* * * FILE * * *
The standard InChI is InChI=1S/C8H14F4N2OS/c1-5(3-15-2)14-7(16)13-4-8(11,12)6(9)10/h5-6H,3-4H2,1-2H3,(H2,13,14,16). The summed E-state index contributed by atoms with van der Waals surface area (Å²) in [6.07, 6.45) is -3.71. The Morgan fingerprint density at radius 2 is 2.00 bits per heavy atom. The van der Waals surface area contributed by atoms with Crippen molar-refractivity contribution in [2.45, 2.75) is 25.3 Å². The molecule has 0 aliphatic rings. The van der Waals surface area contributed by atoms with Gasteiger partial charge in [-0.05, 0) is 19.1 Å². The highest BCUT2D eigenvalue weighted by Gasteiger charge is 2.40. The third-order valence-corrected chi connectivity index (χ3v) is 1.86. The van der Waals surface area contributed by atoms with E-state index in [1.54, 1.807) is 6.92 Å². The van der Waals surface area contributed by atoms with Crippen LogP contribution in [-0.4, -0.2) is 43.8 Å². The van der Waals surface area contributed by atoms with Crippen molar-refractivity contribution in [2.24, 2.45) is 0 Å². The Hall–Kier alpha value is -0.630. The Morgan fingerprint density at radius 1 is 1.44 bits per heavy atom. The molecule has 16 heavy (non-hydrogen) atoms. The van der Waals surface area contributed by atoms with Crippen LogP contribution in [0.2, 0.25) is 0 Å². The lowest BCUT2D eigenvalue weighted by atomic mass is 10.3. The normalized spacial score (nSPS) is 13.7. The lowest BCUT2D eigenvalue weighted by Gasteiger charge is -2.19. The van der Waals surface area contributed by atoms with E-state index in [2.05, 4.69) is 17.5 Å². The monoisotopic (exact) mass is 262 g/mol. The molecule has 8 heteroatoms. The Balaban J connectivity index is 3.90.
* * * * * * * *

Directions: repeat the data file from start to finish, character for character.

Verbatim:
The standard InChI is InChI=1S/C8H14F4N2OS/c1-5(3-15-2)14-7(16)13-4-8(11,12)6(9)10/h5-6H,3-4H2,1-2H3,(H2,13,14,16). The summed E-state index contributed by atoms with van der Waals surface area (Å²) in [6.07, 6.45) is -3.71. The Morgan fingerprint density at radius 2 is 2.00 bits per heavy atom. The van der Waals surface area contributed by atoms with Crippen molar-refractivity contribution in [2.45, 2.75) is 25.3 Å². The molecule has 0 aliphatic rings. The van der Waals surface area contributed by atoms with Gasteiger partial charge in [-0.05, 0) is 19.1 Å². The highest BCUT2D eigenvalue weighted by Gasteiger charge is 2.40. The third-order valence-corrected chi connectivity index (χ3v) is 1.86. The van der Waals surface area contributed by atoms with E-state index in [1.54, 1.807) is 6.92 Å². The van der Waals surface area contributed by atoms with Crippen LogP contribution in [-0.4, -0.2) is 43.8 Å². The van der Waals surface area contributed by atoms with Crippen molar-refractivity contribution in [2.24, 2.45) is 0 Å². The Hall–Kier alpha value is -0.630. The Morgan fingerprint density at radius 1 is 1.44 bits per heavy atom. The molecule has 16 heavy (non-hydrogen) atoms. The van der Waals surface area contributed by atoms with Crippen LogP contribution in [0.2, 0.25) is 0 Å². The lowest BCUT2D eigenvalue weighted by atomic mass is 10.3. The normalized spacial score (nSPS) is 13.7. The lowest BCUT2D eigenvalue weighted by Gasteiger charge is -2.19. The van der Waals surface area contributed by atoms with E-state index in [2.05, 4.69) is 17.5 Å². The monoisotopic (exact) mass is 262 g/mol. The molecule has 8 heteroatoms. The Balaban J connectivity index is 3.90.